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Old 12-04-2006, 11:58 PM posted to rec.arts.bonsai
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Default Another episode of "CSI:Bonsai"

Part II: In our last episode, I was sent some fig trees from Florida
that had galls on them. In this episode, I examine them with the help
of an expert.

The samples were Fed-Ex'ed and arrived last Friday in beautiful shape.
This is especially important with bacteria; if the samples get old,
other bacteria begin to invade the tissue, and you can't tell which was
there to begin with.

I agreed to take the samples because my friend Fari is a bacteriologist
and I knew he'd help me. Fari was a professor in Iran and when the
Shah fell, he fled to the US to keep his son safe (otherwise he'd have
been drafted into the Iranian army). Fari had a hard time finding a
proper job, and for a while he worked on a turkey farm, and then for a
corporate plant-care company (the people who put the weeping figs in
the lobby, and the poinsettias by the elevator at Christmas).
Eventually he got a job at the USDA, where he brings great joy to
everyone who works here!

Anyway, he and I unpacked the box, and we were both sure the galls were
caused by the crown gall bacterium (look at the picture on the gallery-
those swollen warty nodules are characteristic). Fari said when he
worked for the plant-care company he saw hundreds of figs with crown
gall, and they looked just like this. Still, we had to be sure. The
first step was to try to isolate the bacterium. Although the galls
have quite a lot of volume, the bacterium is found just under the
surface, not inside it, so Fari used a sterile razor blade to pare off
the rind (which was not sterile), then sliced off a piece just under
the surface of the gall. He put the tissue in a sterile petri dish in
a few drops of sterile water and teased the tissue apart to release the
bacteria. After waiting for half an hour, he took some of the water
and streaked it on a plate of nutrient media.

On Monday I checked the plates and they were dotted with little white
convex colonies of bacteria. They looked like Agrobacterium, but were

Stay tuned for our next episode!

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Old 14-04-2006, 01:10 AM posted to rec.arts.bonsai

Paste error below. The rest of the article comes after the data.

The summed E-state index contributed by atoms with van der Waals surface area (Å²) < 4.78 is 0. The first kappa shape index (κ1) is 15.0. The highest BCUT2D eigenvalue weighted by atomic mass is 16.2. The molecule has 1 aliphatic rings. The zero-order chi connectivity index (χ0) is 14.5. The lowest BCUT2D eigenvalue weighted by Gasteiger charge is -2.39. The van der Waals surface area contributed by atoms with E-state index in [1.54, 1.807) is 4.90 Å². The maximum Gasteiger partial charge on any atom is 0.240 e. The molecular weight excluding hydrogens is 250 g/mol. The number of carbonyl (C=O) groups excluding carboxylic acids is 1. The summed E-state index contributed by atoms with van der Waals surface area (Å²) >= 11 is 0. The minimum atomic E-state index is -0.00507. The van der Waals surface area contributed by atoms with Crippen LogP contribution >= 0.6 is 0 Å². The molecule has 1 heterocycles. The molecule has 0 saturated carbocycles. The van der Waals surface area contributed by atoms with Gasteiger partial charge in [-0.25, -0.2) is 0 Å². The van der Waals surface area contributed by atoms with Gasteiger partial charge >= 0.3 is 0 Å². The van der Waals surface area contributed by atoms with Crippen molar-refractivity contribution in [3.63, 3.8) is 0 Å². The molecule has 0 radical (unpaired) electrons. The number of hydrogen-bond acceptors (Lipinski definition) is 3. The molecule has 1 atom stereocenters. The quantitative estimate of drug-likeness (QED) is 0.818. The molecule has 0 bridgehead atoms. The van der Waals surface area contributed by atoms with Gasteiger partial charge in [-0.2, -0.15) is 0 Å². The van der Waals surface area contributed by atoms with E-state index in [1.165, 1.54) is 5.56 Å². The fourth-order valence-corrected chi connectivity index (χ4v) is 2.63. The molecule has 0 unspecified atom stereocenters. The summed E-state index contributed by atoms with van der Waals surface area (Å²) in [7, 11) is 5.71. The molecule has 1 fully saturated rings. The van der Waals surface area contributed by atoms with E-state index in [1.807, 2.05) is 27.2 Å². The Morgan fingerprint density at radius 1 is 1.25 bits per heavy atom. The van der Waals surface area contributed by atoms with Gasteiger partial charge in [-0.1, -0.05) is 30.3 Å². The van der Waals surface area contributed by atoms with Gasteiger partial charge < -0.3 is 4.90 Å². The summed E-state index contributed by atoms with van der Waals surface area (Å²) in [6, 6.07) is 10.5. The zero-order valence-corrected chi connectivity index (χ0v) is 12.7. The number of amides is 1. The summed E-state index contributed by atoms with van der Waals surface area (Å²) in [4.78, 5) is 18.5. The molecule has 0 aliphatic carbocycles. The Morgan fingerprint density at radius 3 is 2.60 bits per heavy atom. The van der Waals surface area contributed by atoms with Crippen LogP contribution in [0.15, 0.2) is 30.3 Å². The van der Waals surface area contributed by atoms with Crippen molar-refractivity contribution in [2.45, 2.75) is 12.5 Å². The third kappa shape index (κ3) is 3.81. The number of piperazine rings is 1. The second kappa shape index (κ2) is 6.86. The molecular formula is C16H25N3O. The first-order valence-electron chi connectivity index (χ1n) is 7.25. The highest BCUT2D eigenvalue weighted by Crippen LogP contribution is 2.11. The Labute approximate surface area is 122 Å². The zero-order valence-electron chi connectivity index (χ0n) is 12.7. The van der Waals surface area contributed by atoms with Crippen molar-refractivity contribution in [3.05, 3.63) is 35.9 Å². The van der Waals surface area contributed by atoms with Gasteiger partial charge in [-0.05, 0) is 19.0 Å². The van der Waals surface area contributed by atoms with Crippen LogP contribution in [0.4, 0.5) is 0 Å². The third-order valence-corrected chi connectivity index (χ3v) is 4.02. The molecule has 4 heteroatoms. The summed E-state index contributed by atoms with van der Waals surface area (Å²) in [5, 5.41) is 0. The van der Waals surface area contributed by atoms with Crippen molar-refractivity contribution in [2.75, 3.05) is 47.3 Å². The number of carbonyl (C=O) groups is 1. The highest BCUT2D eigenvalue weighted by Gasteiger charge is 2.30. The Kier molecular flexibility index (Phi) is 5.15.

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Default Another episode of "CSI:Bonsai"

Part IV: Last episode, we learned more about crown gall; this episode
we learn a simple way to identify it.

Fari the bacteriologist had to go on vacation, but before he left, he
told me a simple way to identify crown gall using only a carrot. This
is something that any of you could do, or your children could do as
science projects.

First I cut some gall tissue as described before and teased it apart in
distilled water to release the bacteria. Then I surface-sterilized the
carrot in bleach, then used a sterile razor blade to cut it into disks.
I put the carrot pieces in Petri plates with moist filter paper on the
bottom and wet the top of each carrot slice with the
bacteria-containing water. I also took some of the colonies I isolated
last week and smeared them on top of some of the slices. I sealed the
Petri dishes to keep them moist and put them under fluorescent light.
Now we wait 2 or 3 weeks. If the bacterium is Agrobacterium, weird
tumors will arise from the carrot slices.

I inoculated the carrots on Monday; I'll be checking them every few
days to look for tumors. Wait patiently for the next episode.

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Old 24-04-2006, 09:32 PM posted to rec.arts.bonsai
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Default Another episode of "CSI:Bonsai"

Today when I looked at the carrot disks, I saw that the xylem
parenchyma had hypertrophied. That's how I talk at work: sorry. The
center of the carrot disk was becoming lumpy, and the lumpiness was
turning green, which is characteristic of crown gall on carrot. I've
posted a picture on the "General discussion" gallery on the IBC
webpage. This means that, without a doubt, the fig with galls was
suffering from crown gall.


PS- My friend Fari wants us to inoculate a baby tomato plant: that's
another surefire method of identifying crown gall. Tomatoes are very
suceptible, and will form galls quickly where you prick them with a
needle coated in bacteria.

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